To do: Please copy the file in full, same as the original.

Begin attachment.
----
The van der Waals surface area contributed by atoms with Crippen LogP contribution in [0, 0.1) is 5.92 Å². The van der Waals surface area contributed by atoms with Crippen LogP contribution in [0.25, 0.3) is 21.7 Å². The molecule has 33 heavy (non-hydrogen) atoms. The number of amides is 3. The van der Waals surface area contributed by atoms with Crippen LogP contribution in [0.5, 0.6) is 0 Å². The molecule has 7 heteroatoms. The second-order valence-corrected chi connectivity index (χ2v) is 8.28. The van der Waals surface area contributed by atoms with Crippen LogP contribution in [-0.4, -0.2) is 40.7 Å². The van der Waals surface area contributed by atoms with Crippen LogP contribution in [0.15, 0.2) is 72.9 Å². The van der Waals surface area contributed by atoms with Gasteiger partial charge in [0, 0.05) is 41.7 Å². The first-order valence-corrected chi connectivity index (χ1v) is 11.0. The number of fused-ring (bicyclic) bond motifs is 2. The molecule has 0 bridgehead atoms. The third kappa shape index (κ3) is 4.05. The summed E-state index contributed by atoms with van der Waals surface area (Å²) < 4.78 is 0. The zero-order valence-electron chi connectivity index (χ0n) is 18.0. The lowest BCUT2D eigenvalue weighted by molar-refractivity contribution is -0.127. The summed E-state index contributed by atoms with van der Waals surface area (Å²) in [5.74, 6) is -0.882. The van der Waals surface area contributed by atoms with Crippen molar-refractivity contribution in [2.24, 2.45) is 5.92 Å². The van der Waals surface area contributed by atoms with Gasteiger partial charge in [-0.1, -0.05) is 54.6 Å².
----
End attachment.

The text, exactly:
The van der Waals surface area contributed by atoms with Crippen LogP contribution in [0, 0.1) is 5.92 Å². The van der Waals surface area contributed by atoms with Crippen LogP contribution in [0.25, 0.3) is 21.7 Å². The molecule has 33 heavy (non-hydrogen) atoms. The number of amides is 3. The van der Waals surface area contributed by atoms with Crippen LogP contribution in [0.5, 0.6) is 0 Å². The molecule has 7 heteroatoms. The second-order valence-corrected chi connectivity index (χ2v) is 8.28. The van der Waals surface area contributed by atoms with Crippen LogP contribution in [-0.4, -0.2) is 40.7 Å². The van der Waals surface area contributed by atoms with Crippen LogP contribution in [0.15, 0.2) is 72.9 Å². The van der Waals surface area contributed by atoms with Gasteiger partial charge in [0, 0.05) is 41.7 Å². The first-order valence-corrected chi connectivity index (χ1v) is 11.0. The number of fused-ring (bicyclic) bond motifs is 2. The molecule has 0 bridgehead atoms. The third kappa shape index (κ3) is 4.05. The summed E-state index contributed by atoms with van der Waals surface area (Å²) < 4.78 is 0. The zero-order valence-electron chi connectivity index (χ0n) is 18.0. The lowest BCUT2D eigenvalue weighted by molar-refractivity contribution is -0.127. The summed E-state index contributed by atoms with van der Waals surface area (Å²) in [5.74, 6) is -0.882. The van der Waals surface area contributed by atoms with Crippen molar-refractivity contribution in [2.24, 2.45) is 5.92 Å². The van der Waals surface area contributed by atoms with Gasteiger partial charge in [-0.1, -0.05) is 54.6 Å².